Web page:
Securing a job should be a balanced, two-way negotiation. Each partner has to get something “out of” the exchange.

For many years, I think there’s been an imbalance here, with numerous hungry candidates chasing a smaller number of jobs. It has resulted in some unpleasant recruitment practices.

However, I’m aware of a change in the mood music around job-hunting advice. Not least this piece on Liz Ryan’s website.  It’s encouraging to see.

The real trick is ensuring that you have the “firepower” and skills to deliver on your side of the negotiation. Regular readers will be aware that we think this means something more than how you present your information in the job-hunting process. Having the confidence that you will delight the employer once you start is what bizenko is all about.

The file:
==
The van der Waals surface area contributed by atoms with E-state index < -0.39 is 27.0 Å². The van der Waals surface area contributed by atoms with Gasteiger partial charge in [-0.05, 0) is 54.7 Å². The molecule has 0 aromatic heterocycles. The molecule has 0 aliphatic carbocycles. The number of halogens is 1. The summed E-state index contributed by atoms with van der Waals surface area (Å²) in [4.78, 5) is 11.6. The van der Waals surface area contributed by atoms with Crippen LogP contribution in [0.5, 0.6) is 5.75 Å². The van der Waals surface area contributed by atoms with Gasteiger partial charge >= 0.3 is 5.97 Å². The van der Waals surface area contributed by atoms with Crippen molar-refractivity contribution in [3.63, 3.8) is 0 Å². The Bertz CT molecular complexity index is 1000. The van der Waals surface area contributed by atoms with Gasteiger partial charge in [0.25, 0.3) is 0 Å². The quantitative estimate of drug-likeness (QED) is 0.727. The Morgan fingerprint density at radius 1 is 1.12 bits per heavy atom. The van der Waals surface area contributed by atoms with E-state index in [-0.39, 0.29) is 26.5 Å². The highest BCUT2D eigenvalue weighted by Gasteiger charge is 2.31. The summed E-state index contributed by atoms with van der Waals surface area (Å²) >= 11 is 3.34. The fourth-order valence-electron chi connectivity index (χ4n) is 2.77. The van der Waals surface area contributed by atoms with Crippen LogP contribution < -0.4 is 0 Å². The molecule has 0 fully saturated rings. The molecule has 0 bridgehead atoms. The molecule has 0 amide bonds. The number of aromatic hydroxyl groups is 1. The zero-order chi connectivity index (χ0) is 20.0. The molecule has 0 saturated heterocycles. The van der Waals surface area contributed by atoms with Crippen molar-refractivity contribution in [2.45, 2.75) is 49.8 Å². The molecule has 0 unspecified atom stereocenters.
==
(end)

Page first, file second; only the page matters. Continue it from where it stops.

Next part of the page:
I really love the way the article debunks the issue of historical pay.

Interviewing huge numbers of people who’d accepted employment in order to live (before they got their break in a desired sector) was what got me interested in this field originally. Obviously the market is full of people who want to get paid the appropriate level for the work they want to do………. trying to recruit people according to their historical remuneration alone is a bit daft. If you’re worried about paying someone new (and untested) too much, then relax…….. it’s what probation periods are for!

Great article, Thanks Liz.